This is the calculus inherent in the constitutionality of social cost.
In the end, Illinois is unable to meet its burden:
The Supreme Court has decided that the amendment confers a right to bear arms for self-defense, which is as important outside the home as inside. The theoretical and empirical evidence (which overall is inconclusive) is consistent with concluding that a right to carry firearms in public may promote self-defense. Illinois had to provide us with more than merely a rational basis for believing that its uniquely sweeping ban is justified by an increase in public safety. It has failed to meet this burden.
If you notice, Posner’s opinion is most clearly does not focus on tiers of scrutiny, and barely even mentions the word. I think this approach is candid and correct.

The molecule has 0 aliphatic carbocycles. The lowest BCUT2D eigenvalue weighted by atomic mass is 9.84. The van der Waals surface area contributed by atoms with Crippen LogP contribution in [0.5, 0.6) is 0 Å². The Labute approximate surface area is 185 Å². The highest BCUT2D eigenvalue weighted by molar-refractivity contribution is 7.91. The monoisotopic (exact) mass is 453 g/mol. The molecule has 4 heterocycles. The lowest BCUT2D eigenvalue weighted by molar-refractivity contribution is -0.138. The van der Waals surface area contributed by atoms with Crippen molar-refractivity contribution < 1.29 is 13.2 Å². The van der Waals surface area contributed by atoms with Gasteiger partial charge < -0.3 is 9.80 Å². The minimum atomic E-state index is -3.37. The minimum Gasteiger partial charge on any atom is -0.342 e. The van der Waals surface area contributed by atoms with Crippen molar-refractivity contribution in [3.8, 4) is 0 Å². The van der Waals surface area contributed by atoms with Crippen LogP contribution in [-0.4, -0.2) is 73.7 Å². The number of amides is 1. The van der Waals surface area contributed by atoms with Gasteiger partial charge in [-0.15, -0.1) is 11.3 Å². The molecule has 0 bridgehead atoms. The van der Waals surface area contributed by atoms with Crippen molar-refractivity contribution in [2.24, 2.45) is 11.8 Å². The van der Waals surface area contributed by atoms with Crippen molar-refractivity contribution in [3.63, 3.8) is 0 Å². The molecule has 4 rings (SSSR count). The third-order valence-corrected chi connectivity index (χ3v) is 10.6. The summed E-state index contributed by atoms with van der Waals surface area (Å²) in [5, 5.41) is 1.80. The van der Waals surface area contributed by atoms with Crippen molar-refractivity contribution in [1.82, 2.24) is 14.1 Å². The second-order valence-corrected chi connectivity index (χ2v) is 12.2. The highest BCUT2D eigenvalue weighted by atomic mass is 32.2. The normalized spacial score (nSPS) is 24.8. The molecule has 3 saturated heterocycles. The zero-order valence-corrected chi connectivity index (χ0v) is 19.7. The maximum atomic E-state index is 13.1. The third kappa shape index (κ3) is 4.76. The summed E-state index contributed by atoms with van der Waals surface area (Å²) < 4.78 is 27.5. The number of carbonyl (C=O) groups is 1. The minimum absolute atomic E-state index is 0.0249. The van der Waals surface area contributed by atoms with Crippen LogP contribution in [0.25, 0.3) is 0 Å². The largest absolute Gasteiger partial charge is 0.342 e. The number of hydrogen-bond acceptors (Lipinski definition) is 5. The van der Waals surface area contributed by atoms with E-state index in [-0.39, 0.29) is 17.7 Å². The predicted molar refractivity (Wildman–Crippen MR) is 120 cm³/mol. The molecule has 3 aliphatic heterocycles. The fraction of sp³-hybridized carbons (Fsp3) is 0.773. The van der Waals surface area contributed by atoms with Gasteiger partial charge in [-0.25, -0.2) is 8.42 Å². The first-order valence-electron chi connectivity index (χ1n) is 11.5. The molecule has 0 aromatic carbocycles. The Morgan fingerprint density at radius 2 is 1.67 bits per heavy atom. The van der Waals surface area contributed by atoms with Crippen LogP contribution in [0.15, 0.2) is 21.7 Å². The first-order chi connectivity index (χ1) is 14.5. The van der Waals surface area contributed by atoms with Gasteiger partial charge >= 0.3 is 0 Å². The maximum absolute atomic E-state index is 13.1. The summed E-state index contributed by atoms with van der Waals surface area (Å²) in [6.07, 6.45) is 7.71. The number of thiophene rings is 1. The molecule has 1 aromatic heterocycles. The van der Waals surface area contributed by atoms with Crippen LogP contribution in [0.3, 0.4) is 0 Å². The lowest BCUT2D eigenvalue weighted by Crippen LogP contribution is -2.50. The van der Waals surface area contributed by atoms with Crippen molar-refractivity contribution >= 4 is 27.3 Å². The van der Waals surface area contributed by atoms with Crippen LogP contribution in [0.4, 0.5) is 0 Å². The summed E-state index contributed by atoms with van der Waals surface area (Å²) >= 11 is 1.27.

In any event the court in Kachalsky used the distinction between self-protection inside and outside the home mainly to suggest that a standard less demanding than “strict scrutiny” should govern the constitutionality of laws limiting the carrying of guns outside the home; our analysis is not based on degrees of scrutiny, but on Illinois’s failure to justify the most restrictive gun law of any of the 50 states
Tiers of scrutiny do not matter. What matters is who bears the burden, and how strong that burden is. If the state bears a small burden, the state will win. if the state bears a real burden, it will be harder for the state to prevail.
This echoes my approach in my article, where I did not even bother focusing on scrutiny: